Wireless heart A picture of a key enzyme in AIDS virus infections has been created by a team of Yale University scientists in a discovery that may accelerate development of new AIDS-fighting drugs, according to a report published today in the journal Science.
Thomas A. Steitz, head of the Yale University research team, said that by knowing the shape of the AIDS enzyme, reverse transcriptase, researchers will be able to more quickly find drugs that effectively disable the AIDS virus with minimum side effects.
Reverse transcriptase, or RT, is used by the human immunodeficiency virus, which causes AIDS, to take over the genetic pattern of a target cell.
If the function of RT can be blocked, then the HIV infection can be halted.
Natives of the Amazon kill 14 million animals a year, wiping out large animals in some areas and threatening the survival of otherwise lush, healthy forests, a study by Kent Redford of the University of Florida in Gainesville shows.
Mr. Redford's study suggests that the people living in the forests may not be the best conservationists, as some environmentalists have argued.
The disappearance from tropical forests of large animals -- which can help disperse seeds and perform many other important ecological tasks -- can threaten the long-term survival of the forests, Mr. Redford said.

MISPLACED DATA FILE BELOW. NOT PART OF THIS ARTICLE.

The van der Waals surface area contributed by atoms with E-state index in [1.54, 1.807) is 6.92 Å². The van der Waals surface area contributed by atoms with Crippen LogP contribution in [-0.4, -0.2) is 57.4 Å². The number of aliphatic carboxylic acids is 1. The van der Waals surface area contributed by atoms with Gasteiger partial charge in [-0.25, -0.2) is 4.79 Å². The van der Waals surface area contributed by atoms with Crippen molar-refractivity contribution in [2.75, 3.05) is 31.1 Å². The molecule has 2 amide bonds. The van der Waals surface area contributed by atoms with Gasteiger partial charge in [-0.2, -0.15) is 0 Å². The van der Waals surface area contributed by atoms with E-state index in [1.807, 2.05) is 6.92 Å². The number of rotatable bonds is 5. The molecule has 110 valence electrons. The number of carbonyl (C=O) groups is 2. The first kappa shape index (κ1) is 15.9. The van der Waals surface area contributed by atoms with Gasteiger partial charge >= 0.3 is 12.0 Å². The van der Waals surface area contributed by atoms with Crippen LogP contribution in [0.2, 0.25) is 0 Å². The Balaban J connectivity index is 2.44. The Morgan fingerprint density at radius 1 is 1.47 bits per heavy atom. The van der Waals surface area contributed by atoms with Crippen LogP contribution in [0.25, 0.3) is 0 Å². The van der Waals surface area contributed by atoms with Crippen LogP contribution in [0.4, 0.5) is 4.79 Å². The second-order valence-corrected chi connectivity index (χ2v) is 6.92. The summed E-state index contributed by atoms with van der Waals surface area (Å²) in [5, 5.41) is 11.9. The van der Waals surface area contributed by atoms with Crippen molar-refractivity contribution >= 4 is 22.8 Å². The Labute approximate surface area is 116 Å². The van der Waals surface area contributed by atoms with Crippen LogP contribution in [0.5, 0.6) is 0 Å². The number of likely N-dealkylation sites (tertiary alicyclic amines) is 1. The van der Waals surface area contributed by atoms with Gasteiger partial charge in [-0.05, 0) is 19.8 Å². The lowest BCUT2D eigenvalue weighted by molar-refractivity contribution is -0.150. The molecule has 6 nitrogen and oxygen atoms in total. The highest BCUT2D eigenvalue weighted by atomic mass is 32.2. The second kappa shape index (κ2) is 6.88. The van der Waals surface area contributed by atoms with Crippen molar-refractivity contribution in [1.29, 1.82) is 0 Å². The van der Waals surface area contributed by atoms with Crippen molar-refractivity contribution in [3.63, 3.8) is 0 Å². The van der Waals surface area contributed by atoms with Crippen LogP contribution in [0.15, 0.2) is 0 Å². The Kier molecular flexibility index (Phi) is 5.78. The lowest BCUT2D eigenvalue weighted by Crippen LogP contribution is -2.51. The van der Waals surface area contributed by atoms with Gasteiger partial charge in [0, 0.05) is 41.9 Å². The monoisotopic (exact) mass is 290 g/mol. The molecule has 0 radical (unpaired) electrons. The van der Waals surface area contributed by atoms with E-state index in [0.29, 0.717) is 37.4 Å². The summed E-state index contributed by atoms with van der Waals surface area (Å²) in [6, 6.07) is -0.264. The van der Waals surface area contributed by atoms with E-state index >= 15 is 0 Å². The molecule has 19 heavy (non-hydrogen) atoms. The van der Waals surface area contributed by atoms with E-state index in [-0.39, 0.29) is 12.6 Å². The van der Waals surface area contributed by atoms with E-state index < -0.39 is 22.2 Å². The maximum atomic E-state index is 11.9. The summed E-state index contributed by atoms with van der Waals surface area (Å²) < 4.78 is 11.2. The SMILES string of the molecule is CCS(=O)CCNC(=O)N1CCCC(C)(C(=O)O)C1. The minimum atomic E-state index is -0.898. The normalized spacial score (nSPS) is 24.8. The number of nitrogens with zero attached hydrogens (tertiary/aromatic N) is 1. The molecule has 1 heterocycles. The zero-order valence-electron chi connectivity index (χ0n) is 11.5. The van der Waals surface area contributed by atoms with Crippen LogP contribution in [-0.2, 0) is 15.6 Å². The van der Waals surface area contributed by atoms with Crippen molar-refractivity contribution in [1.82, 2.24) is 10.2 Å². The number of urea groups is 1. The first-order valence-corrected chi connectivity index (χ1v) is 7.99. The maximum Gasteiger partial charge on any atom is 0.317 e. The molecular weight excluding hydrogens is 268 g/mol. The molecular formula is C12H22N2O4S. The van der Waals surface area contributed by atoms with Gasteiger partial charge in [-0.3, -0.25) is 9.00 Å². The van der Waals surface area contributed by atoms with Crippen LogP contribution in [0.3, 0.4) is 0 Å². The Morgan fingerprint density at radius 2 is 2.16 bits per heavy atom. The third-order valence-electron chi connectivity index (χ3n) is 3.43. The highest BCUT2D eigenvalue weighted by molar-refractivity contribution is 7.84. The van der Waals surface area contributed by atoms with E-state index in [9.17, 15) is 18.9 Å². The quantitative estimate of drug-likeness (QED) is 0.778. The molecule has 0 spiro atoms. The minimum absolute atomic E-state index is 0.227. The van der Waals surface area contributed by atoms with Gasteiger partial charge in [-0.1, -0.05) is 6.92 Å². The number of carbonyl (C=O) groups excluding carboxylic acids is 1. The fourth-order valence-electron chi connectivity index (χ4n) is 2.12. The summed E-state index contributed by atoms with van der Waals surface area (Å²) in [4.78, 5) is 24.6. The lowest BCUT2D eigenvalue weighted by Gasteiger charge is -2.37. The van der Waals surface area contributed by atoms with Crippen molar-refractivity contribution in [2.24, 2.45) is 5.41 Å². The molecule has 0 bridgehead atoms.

Colorado scientists have developed a "bee perfume" -- based on the common chemical scent shared by bees in a hive, allowing them to tell friend from foe -- that they say could be used to impede the invasion of highly aggressive Africanized "killer" bees into the United States.
Based on this, the researchers suggest that it should be possible to remove the queen from an Africanized hive, treat the hive with the "perfume" and then insert a European queen treated with the same scent. The Africanized bees would treat the European queen as their own, breeding with her and thereby genetically reducing the African bees' aggressiveness.
Wait a second:
Because the Earth is gradually slowing down, the world's official timekeepers will add a second -- a leap second -- just before 8 o'clock tonight to their super-accurate atomic clocks at the U.S. Naval Observatory in Washington.